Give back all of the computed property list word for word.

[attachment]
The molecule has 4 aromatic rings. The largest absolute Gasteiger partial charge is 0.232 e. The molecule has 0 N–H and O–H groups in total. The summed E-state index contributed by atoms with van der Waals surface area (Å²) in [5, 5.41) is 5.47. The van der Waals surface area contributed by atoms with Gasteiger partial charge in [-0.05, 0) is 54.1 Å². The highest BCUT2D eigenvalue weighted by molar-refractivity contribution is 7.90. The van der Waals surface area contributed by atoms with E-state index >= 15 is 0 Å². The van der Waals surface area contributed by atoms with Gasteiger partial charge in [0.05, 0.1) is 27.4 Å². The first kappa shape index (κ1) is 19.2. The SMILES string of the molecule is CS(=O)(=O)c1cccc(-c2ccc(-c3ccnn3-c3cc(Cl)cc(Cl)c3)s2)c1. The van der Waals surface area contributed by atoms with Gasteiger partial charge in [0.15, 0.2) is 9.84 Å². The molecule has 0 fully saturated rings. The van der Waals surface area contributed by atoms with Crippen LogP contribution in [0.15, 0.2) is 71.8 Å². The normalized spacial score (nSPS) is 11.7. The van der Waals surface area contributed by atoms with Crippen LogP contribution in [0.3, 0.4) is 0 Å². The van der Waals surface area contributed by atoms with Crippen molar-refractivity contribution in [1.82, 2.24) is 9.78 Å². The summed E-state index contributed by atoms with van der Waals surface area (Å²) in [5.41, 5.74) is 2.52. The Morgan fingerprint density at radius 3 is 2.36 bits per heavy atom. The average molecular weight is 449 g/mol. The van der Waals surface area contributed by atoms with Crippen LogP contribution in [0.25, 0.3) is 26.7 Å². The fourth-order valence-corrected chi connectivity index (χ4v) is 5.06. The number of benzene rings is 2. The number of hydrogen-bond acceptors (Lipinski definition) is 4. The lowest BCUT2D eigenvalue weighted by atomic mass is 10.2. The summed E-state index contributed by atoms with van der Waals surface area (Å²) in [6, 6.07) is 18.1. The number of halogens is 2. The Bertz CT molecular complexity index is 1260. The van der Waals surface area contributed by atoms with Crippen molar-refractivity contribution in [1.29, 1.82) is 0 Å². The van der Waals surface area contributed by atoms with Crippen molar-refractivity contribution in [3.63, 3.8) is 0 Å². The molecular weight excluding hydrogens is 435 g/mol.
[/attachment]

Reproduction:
The molecule has 4 aromatic rings. The largest absolute Gasteiger partial charge is 0.232 e. The molecule has 0 N–H and O–H groups in total. The summed E-state index contributed by atoms with van der Waals surface area (Å²) in [5, 5.41) is 5.47. The van der Waals surface area contributed by atoms with Gasteiger partial charge in [-0.05, 0) is 54.1 Å². The highest BCUT2D eigenvalue weighted by molar-refractivity contribution is 7.90. The van der Waals surface area contributed by atoms with E-state index >= 15 is 0 Å². The van der Waals surface area contributed by atoms with Gasteiger partial charge in [0.05, 0.1) is 27.4 Å². The first kappa shape index (κ1) is 19.2. The SMILES string of the molecule is CS(=O)(=O)c1cccc(-c2ccc(-c3ccnn3-c3cc(Cl)cc(Cl)c3)s2)c1. The van der Waals surface area contributed by atoms with Gasteiger partial charge in [0.15, 0.2) is 9.84 Å². The molecule has 0 fully saturated rings. The van der Waals surface area contributed by atoms with Crippen LogP contribution in [0.15, 0.2) is 71.8 Å². The normalized spacial score (nSPS) is 11.7. The van der Waals surface area contributed by atoms with Crippen LogP contribution in [0.3, 0.4) is 0 Å². The van der Waals surface area contributed by atoms with Crippen molar-refractivity contribution in [1.82, 2.24) is 9.78 Å². The summed E-state index contributed by atoms with van der Waals surface area (Å²) in [5.41, 5.74) is 2.52. The Morgan fingerprint density at radius 3 is 2.36 bits per heavy atom. The average molecular weight is 449 g/mol. The van der Waals surface area contributed by atoms with Crippen LogP contribution in [0.25, 0.3) is 26.7 Å². The fourth-order valence-corrected chi connectivity index (χ4v) is 5.06. The number of benzene rings is 2. The number of hydrogen-bond acceptors (Lipinski definition) is 4. The lowest BCUT2D eigenvalue weighted by atomic mass is 10.2. The summed E-state index contributed by atoms with van der Waals surface area (Å²) in [6, 6.07) is 18.1. The number of halogens is 2. The Bertz CT molecular complexity index is 1260. The van der Waals surface area contributed by atoms with Crippen molar-refractivity contribution in [1.29, 1.82) is 0 Å². The van der Waals surface area contributed by atoms with Crippen molar-refractivity contribution in [3.63, 3.8) is 0 Å². The molecular weight excluding hydrogens is 435 g/mol.